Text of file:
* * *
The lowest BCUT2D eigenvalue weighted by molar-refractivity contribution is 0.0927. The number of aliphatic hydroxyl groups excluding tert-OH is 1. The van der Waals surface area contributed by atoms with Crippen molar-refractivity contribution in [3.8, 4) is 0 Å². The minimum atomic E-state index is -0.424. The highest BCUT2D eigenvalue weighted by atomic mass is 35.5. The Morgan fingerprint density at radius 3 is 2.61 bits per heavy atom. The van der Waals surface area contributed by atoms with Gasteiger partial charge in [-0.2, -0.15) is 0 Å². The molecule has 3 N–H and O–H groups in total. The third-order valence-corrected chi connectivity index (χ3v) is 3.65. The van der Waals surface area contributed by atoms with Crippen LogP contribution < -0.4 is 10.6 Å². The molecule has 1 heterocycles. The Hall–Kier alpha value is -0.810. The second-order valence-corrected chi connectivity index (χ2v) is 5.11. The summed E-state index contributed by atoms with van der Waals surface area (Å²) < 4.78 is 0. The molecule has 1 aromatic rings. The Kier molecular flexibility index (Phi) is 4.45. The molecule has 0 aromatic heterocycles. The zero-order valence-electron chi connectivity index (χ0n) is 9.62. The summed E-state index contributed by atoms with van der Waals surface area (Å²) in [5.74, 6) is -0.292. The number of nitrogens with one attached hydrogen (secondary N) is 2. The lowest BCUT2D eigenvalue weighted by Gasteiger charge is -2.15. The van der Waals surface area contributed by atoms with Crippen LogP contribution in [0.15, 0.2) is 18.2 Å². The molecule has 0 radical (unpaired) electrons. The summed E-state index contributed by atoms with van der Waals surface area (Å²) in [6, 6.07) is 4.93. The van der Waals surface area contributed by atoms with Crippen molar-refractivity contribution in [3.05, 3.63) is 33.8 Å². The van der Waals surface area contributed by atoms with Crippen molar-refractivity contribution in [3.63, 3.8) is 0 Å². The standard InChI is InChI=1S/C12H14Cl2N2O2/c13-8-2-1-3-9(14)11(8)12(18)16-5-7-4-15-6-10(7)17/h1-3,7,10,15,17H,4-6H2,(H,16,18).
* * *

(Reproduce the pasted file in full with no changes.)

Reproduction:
The lowest BCUT2D eigenvalue weighted by molar-refractivity contribution is 0.0927. The number of aliphatic hydroxyl groups excluding tert-OH is 1. The van der Waals surface area contributed by atoms with Crippen molar-refractivity contribution in [3.8, 4) is 0 Å². The minimum atomic E-state index is -0.424. The highest BCUT2D eigenvalue weighted by atomic mass is 35.5. The Morgan fingerprint density at radius 3 is 2.61 bits per heavy atom. The van der Waals surface area contributed by atoms with Gasteiger partial charge in [-0.2, -0.15) is 0 Å². The molecule has 3 N–H and O–H groups in total. The third-order valence-corrected chi connectivity index (χ3v) is 3.65. The van der Waals surface area contributed by atoms with Crippen LogP contribution < -0.4 is 10.6 Å². The molecule has 1 heterocycles. The Hall–Kier alpha value is -0.810. The second-order valence-corrected chi connectivity index (χ2v) is 5.11. The summed E-state index contributed by atoms with van der Waals surface area (Å²) < 4.78 is 0. The molecule has 1 aromatic rings. The Kier molecular flexibility index (Phi) is 4.45. The molecule has 0 aromatic heterocycles. The zero-order valence-electron chi connectivity index (χ0n) is 9.62. The summed E-state index contributed by atoms with van der Waals surface area (Å²) in [5.74, 6) is -0.292. The number of nitrogens with one attached hydrogen (secondary N) is 2. The lowest BCUT2D eigenvalue weighted by Gasteiger charge is -2.15. The van der Waals surface area contributed by atoms with Crippen LogP contribution in [0.15, 0.2) is 18.2 Å². The molecule has 0 radical (unpaired) electrons. The summed E-state index contributed by atoms with van der Waals surface area (Å²) in [6, 6.07) is 4.93. The van der Waals surface area contributed by atoms with Crippen molar-refractivity contribution in [3.05, 3.63) is 33.8 Å². The van der Waals surface area contributed by atoms with Crippen molar-refractivity contribution in [3.63, 3.8) is 0 Å². The standard InChI is InChI=1S/C12H14Cl2N2O2/c13-8-2-1-3-9(14)11(8)12(18)16-5-7-4-15-6-10(7)17/h1-3,7,10,15,17H,4-6H2,(H,16,18).